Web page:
Wednesday, 28 November 2012

In Defence of Strong AI: Meta-meaning

Yesterday's post was quite long and wide-ranging, with a lot of examples etc. It focused specifically on how it might be possible to get semantics from syntax, particularly with reference to The Chinese Room thought experiment.

However I feel that I could sum up my position more succinctly by looking at the meaning of the word "meaning" itself.

The question is where does meaning come from, and whether it is possible for meaning to be inherent within a purely formal system such a computer program without the need for some external mind to infer it.

But what does "meaning" mean?

I would argue that for something to have meaning, there has to be a mind that understands that meaning.

If something in the external world is to have meaning, the process of understanding that meaning would be taking this perceived object or percept (e.g. a word, a symbol or a statement), and mapping it to concepts within the mind. Something has meaning if it is possible for a mind to do this -- if there is a well defined way to translate this external percept to a mental representation.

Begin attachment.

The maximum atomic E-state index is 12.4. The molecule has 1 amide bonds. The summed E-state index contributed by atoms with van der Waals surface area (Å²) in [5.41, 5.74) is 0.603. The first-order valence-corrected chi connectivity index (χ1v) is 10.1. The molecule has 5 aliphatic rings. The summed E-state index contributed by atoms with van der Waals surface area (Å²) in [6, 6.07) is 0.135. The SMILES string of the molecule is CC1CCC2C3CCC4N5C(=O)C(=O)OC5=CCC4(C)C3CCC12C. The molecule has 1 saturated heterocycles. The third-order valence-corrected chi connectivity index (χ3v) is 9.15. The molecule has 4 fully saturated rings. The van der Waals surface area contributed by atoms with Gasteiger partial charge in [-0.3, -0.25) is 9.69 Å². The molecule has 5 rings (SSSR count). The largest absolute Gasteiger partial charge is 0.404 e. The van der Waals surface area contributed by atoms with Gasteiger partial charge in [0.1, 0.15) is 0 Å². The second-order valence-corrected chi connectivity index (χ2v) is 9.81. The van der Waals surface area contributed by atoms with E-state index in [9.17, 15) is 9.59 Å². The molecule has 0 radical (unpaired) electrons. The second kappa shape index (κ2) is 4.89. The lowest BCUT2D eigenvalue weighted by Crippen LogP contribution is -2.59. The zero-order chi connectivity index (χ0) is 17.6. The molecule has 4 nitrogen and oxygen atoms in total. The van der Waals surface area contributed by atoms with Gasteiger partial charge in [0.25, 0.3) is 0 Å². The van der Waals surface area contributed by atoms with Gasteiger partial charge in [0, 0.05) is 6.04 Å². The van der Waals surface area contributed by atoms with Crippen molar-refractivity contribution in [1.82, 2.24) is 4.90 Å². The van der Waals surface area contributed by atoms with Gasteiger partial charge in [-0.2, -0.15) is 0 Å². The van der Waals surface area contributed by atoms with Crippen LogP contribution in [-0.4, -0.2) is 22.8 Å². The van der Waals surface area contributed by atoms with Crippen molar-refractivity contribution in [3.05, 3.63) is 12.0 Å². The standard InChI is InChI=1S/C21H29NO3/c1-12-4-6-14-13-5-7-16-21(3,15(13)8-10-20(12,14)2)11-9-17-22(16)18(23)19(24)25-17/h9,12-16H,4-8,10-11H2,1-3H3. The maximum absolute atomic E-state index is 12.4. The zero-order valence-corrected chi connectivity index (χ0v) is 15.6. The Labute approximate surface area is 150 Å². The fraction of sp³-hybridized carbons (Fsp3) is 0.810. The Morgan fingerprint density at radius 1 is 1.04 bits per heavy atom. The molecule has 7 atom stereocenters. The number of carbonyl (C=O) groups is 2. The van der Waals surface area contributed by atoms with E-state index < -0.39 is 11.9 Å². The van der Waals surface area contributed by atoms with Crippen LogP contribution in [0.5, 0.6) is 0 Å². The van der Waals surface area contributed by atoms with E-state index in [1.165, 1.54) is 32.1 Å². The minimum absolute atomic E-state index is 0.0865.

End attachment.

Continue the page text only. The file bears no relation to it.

Thoughts within the mind have inherent meaning because they already exist as mental representations. In this view, the term "meaningless thought" is an oxymoron.

But if meaning is simply the ability to form mental representations, then there is no problem in supposing that artificial intelligences could have meaning. Artificial intelligences would have ways of representing concepts in their minds just as we do. Their thoughts would inherently have meaning to them even if this meaning is not obvious to an external observer. This is entirely analogous to the difficulty in identifying the meaning of thoughts in a human brain by analysing a functional MRI scan.

For John Searle and other deniers of Strong AI, meaning is mystical and ineffable. They see no way such a magical property could be attributed to a machine.

For me, the concept of "meaning", like so many concepts in philosophy, is either meaningless (!), ill-defined or entirely trivial. There is no mystery.

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